Having only a single day to spend in San Francisco, I put the City Lights Bookstore first on my list of places to visit. Carelessly wondering through winding streets of books, I found myself in the tail end of the fiction section and to my great surprise, there was a book by Gerald Vizenor (prolific Anishinaabe poet, writer, scholar) I had never heard of. I yanked the slim white volume, Chair of Tears, from the shelf and flipped to the copyright page. Published in 2012.
While I love the stumbling, gleeful discoveries of bookstore explorations, I was shocked and a little saddened that one of the most important Indian writers of our time had managed to release a new novel without a single mention of it reaching me before it was literally right in front of my face.
Like so many books by Native authors, Chair of Tears was published by a university press, the University of Nebraska imprint Bison Books (which puts out a lot of good books, check ’em out). This is perhaps one of the reasons it has escaped my notice, university presses generally making less of a splash for the non-academic reader than other big name publishers. Unfortunately, it seems all to often NDN authors can only find publication in academic presses, keeping their work esoteric and less accessible to larger groups of people.
The other, more glaring, reason is the lack of a thriving Indian literary community, which like most bookish communities these days would exist most likely somewhere in the cyberspace. It is this absent online community that would have been afire with news about the upcoming release and discussion sparked by robust reviewing.
So where is that community? It isn’t that Indians don’t read or aren’t interested in literature. Indians read…a lot. And a lot of Indians are on the internet. But not a lot of Indians are on the bookish internet.
Pause for definition: The Bookish Internet: A collection of people, blogs, websites, twitter accounts, authors, and publishing folks gathering together in cyberspace to share in the consumption and discussion of books.
Unlike the literati, the bookish internet is not always highbrow. But it is certainly nerdy. It chatters about J.K. Rowling’s new release as much as Dave Eggers and posts long winded cultural analysis of Icelandic crime thrillers as much as fangirl gushings of the same.
But most importantly for the purposes of this post, the bookish internet is insanely homogenous (i.e. white).
This is largely a reflection of the literary world, which is crazy disproportionate in writing about white, male authors with but a few nods to the many, great, important people of color and especially women writing today. There have been numerous posts on the bookish internet itself about the whitewashing of the current lit scene even in this supposedly post-racial, multicultural global village.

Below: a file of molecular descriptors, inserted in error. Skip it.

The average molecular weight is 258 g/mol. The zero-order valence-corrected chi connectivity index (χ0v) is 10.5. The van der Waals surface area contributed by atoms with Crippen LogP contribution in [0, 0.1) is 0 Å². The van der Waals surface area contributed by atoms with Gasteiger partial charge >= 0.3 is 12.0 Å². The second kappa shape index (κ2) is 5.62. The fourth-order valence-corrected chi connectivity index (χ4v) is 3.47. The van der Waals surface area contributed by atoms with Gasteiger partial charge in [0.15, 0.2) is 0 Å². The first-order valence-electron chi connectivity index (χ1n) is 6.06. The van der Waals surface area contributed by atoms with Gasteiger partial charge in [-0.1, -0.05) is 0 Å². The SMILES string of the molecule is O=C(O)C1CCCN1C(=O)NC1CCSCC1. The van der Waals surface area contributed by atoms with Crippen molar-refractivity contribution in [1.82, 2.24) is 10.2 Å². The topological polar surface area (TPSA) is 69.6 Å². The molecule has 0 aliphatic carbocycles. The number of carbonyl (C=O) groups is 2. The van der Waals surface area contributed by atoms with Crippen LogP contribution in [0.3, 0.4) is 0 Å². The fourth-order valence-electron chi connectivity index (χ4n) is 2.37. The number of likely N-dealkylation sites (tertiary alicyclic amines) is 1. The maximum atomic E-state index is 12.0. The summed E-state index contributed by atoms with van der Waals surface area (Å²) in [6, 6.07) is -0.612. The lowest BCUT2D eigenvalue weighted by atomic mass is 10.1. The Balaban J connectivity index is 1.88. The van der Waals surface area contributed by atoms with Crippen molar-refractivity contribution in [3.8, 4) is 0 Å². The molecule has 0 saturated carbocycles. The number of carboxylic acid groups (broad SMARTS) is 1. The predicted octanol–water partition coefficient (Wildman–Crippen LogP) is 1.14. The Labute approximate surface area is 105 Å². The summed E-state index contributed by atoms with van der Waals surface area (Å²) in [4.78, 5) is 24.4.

The Rumpus, more specifically contributing writer Roxane Gay, has been especially proactive in not only describing the problem but working to correct it. In June Gay conducted an in-depth look at every review published in the New York Times and found 65% of the reviews were of books by white authors and most of those male. American Indian authors didn’t even place a single percent.
It is incredibly depressing that even as brilliant and fierce writers of color pour out their stories and manage to get them published, they are silenced by the gatekeepers who refuse to acknowledge them.
As Gay points out, the establishment’s excuse for ignorance is the incredibly dimwitted assertion that there are simply less authors of color than white authors. In order to counteract this prevailing and poisonous idea, Gay compiled along with the help of the entire internet a working list of authors of color.
There is a small but strong presence of Native authors on that list. But still I think we need our own. So as of this moment I am sending out a call for a working list of NDN authors. Because who doesn’t like making a list? And it would make my little mixedblood heart swell to know you all care about Indian authors as much as I do.
If anything, we’ll at least have something to point to when some ignoramus says, “Well, there just aren’t as many good Indian authors out there.” Then you can say, “Psssh, here’s five from the White Earth reservation alone!”
Please leave a comment or e-mail me at email@example.com with your suggestions for Native authors to add to THE LIST. Let’s stick to authors of fiction and literary non-fiction for now, please.
Of course THE LIST is only the first step, an introduction to the struggle to promote Native authors and the stories they tell. We may not have a place in the bookish internet yet, but we can make our own. If the gatekeepers turn you away, sometimes you just have to tear down the wall. It’s the only way we’ll ever be listened to on our own terms. Let’s get to work!